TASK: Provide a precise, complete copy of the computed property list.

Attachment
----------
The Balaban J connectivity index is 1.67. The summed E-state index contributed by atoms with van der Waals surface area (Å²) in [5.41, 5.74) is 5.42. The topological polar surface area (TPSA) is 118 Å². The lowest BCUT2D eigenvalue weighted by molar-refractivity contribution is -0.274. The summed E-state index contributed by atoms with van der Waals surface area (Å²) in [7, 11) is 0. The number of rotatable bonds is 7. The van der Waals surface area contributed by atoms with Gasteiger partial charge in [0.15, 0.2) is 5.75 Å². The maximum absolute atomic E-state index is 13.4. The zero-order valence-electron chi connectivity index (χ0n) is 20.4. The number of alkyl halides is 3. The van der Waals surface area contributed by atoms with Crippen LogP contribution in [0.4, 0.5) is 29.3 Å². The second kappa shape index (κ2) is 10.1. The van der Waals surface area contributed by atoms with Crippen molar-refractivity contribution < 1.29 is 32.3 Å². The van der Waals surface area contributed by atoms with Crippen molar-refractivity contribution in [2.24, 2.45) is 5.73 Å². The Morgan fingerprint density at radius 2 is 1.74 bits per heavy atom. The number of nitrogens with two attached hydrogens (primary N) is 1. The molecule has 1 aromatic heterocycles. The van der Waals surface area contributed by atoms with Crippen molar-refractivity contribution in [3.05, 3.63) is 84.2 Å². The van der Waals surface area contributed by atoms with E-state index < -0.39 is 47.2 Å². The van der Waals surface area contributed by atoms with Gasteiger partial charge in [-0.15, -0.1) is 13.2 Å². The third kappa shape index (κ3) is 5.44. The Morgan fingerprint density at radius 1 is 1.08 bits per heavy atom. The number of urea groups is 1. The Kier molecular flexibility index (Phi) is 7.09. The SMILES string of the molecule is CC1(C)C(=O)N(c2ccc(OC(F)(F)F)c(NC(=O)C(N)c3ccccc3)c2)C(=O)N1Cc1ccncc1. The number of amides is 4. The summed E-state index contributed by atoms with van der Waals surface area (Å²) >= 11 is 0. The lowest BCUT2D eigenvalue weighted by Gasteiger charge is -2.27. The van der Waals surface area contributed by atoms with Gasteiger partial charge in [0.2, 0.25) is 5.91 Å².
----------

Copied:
The Balaban J connectivity index is 1.67. The summed E-state index contributed by atoms with van der Waals surface area (Å²) in [5.41, 5.74) is 5.42. The topological polar surface area (TPSA) is 118 Å². The lowest BCUT2D eigenvalue weighted by molar-refractivity contribution is -0.274. The summed E-state index contributed by atoms with van der Waals surface area (Å²) in [7, 11) is 0. The number of rotatable bonds is 7. The van der Waals surface area contributed by atoms with Gasteiger partial charge in [0.15, 0.2) is 5.75 Å². The maximum absolute atomic E-state index is 13.4. The zero-order valence-electron chi connectivity index (χ0n) is 20.4. The number of alkyl halides is 3. The van der Waals surface area contributed by atoms with Crippen LogP contribution in [0.4, 0.5) is 29.3 Å². The second kappa shape index (κ2) is 10.1. The van der Waals surface area contributed by atoms with Crippen molar-refractivity contribution < 1.29 is 32.3 Å². The van der Waals surface area contributed by atoms with Crippen molar-refractivity contribution in [2.24, 2.45) is 5.73 Å². The Morgan fingerprint density at radius 2 is 1.74 bits per heavy atom. The number of nitrogens with two attached hydrogens (primary N) is 1. The molecule has 1 aromatic heterocycles. The van der Waals surface area contributed by atoms with Crippen molar-refractivity contribution in [3.05, 3.63) is 84.2 Å². The van der Waals surface area contributed by atoms with E-state index < -0.39 is 47.2 Å². The van der Waals surface area contributed by atoms with Gasteiger partial charge in [-0.15, -0.1) is 13.2 Å². The third kappa shape index (κ3) is 5.44. The Morgan fingerprint density at radius 1 is 1.08 bits per heavy atom. The number of urea groups is 1. The Kier molecular flexibility index (Phi) is 7.09. The SMILES string of the molecule is CC1(C)C(=O)N(c2ccc(OC(F)(F)F)c(NC(=O)C(N)c3ccccc3)c2)C(=O)N1Cc1ccncc1. The number of amides is 4. The summed E-state index contributed by atoms with van der Waals surface area (Å²) >= 11 is 0. The lowest BCUT2D eigenvalue weighted by Gasteiger charge is -2.27. The van der Waals surface area contributed by atoms with Gasteiger partial charge in [0.2, 0.25) is 5.91 Å².